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Gratitude as Part of a Healing Journey

Gratitude as Part of a Healing Journey

Thanksgiving may have passed, but that doesn’t mean it’s too late to talk about gratitude.

Why?

Because gratitude is key for anyone with an anxious attachment pattern to help them communicate.  It helps us connect with our partner in healing ways, and helps us not get stuck in negative cycles.

If attachment patterns aren’t familiar to you, I urge you to start here, where I explain where these patterns come from and how they show up.  If you are familiar with the patterns, then pour a cuppa tea and settle in to learn about one of my favorite techniques.

As I wrote about in my book (skip to chapter 7 for an in-depth discussion of attachment styles), I have an anxious  attachment style.  But this doesn’t mean I always show up as anxious because I’ve done a lot of work and experienced a lot of healing.  Now, when these anxious or avoidant feelings show up, I can usually spot them right away.

An Example

Say, for instance, my partner doesn’t show up for something and I really wanted him to be there.  He communicated to me that he couldn’t make it, and he had good reasons why he couldn’t make it, but STILL, I feel hurt.  Yes, I have other friends who could be there for it, but he’s my partner!  I want HIM there!

Does this sound familiar to you?  

I’ve learned enough over the years that when these feelings come up, they’re often because of the attachment wounds that I experienced as a child.  So even while I’m feeling the hurt, I can usually take a little step back and remember:

“Oh, my hurt feelings are not about Daren not being there.  This is just my anxious attachment pattern rearing its ugly head.”

It doesn’t magically make the hurt go away.  I might still feel rejected or hurt.  But I can identify that the rejection and hurt stems more from my past trauma than whatever just transpired between me and my partner.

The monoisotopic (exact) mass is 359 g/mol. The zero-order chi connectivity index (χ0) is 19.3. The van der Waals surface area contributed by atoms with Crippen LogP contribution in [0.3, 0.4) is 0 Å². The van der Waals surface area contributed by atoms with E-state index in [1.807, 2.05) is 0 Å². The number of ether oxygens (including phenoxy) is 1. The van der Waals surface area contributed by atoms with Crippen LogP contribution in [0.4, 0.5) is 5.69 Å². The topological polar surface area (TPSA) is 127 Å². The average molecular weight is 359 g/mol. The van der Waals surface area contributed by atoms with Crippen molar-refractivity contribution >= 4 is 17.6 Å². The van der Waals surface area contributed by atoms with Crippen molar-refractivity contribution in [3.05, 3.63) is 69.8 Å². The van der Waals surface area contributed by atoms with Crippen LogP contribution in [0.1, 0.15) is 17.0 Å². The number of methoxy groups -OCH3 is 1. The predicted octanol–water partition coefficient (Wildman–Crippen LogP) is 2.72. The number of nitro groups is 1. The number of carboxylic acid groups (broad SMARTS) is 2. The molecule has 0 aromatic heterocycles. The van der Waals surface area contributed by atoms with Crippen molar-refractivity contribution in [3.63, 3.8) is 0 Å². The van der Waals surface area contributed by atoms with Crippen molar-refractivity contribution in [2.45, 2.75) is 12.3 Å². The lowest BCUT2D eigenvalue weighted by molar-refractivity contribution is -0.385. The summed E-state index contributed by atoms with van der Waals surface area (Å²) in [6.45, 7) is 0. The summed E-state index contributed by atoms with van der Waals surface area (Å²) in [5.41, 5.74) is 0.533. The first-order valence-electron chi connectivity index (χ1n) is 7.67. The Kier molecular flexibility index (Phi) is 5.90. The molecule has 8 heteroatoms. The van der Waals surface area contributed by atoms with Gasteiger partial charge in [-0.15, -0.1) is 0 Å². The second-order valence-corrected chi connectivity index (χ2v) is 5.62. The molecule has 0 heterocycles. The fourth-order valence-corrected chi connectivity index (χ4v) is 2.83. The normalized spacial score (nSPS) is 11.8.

So, one of the tricks I’ve learned is that when these feeling show up, I can take a pause.  In the pause, I can remind myself that it’s part of an old pattern and then hit a re-set button, of sorts.

That Button is Gratitude.

I start by reminding myself of all the times my partner HAS shown up for me.  I play a little mental movie of the times he brought me soup when I was ill.  Then I remember the time when he dropped everything to come over and build a fence to keep a mama bear out of my hot tub.  (He really did!)

Remembering all the times that my partner did all the wonderful things that I cherish him for puts me in a better, more regulated emotional state.  And from that place I’m better able to think and act.

Then, when I communicate to my partner about my hurt feelings, I don’t lead with the hurt.  Instead, I lead with gratitude.

“Daren, I really appreciate that so often, you make yourself available to me, and you really show up when I need you.  That means so much to me.  So when you [describe behavior], it really made me feel [describe feeling].”

Gratitude May Help Keep You Out of a Negative Cycle.

Often, when an anxiously attached person communicates hurt feelings to an avoidant attached partner, the partner’s response is to feel wounded themselves.  They feel attacked, get defensive, and then pull away, either shutting down emotionally or lashing out with their own frustration.  An avoidant attached person is likely to fear not being able to get it right, so when you communicate hurt to them, they often feel dejected and worthless.

Expressing gratitude may help prevent the two of you from slipping into that pattern.

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